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Nuclear Transformation of Isotopes

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Stable Isotopes

When atoms of an element have different numbers of protons and neutrons, they are said to be isotopes. For example, hydrogen is represented by three isotopes, each with different numbers of neutrons. One isotope, denoted by the letter “H,” has two more neutrons than hydrogen-16 (16O), while another, denoted by the letter “N,” has one more neutron than hydrogen-20 (20O).

Isotopes are stable if they do not change spontaneously when exposed to certain conditions. Under the right conditions, even stable isotopes may be transformed into other isotopes. This process is referred to as nuclear transformation.

A heavy isotope (such as 34S) has a higher nuclear binding energy than its light counterpart. This energy is expressed as a difference, Dm, between the mass of an isotope and that of its lighter particles. The larger the value of Dm, the more stable an isotope.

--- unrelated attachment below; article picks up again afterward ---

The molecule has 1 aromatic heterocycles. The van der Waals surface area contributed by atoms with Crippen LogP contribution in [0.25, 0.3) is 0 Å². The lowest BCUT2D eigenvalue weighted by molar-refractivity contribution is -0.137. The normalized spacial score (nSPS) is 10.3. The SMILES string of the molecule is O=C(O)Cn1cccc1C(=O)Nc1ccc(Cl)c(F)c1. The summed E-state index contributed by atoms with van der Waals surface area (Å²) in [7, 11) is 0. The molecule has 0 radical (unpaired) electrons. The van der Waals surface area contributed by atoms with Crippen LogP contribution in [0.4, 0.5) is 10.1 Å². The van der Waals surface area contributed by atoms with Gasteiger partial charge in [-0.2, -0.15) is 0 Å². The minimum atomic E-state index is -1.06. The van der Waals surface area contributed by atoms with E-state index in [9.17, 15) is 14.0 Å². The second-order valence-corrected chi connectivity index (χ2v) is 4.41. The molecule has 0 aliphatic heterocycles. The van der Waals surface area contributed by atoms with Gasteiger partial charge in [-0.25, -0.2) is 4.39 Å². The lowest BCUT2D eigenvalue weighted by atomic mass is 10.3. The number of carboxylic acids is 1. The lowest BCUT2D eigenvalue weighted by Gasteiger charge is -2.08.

Reversible reactions favour the heavier isotope when: (a) the product involves more bonding around the S atom, and/or (b) the product is more oxidized than the substrate. These reactions may occur in the interior of a star or in a nuclear reactor.

Irreversible reactions can also favour the lighter isotope when: (a) they are not complete, and/or (b) they involve a reaction involving more bonding between S atoms than between other atoms. These reactions often favour 32S over 34S.

It is likely that, if reversible reactions favour the heavier isotope, other reversible processes that occur in plants might do likewise. In particular, the synthesis of glucosinolates from Cys and Met consists of a cycle of methyltransferases which results in a net 34S depletion in both Cys- and Met-derived S atoms. This kinetic fractionation, combined with a d34S enrichment of Cys in protein (from the replacement of -OH groups by -SH during glucosinolate synthesis), might tend to increase the d34S difference between Cys and Met.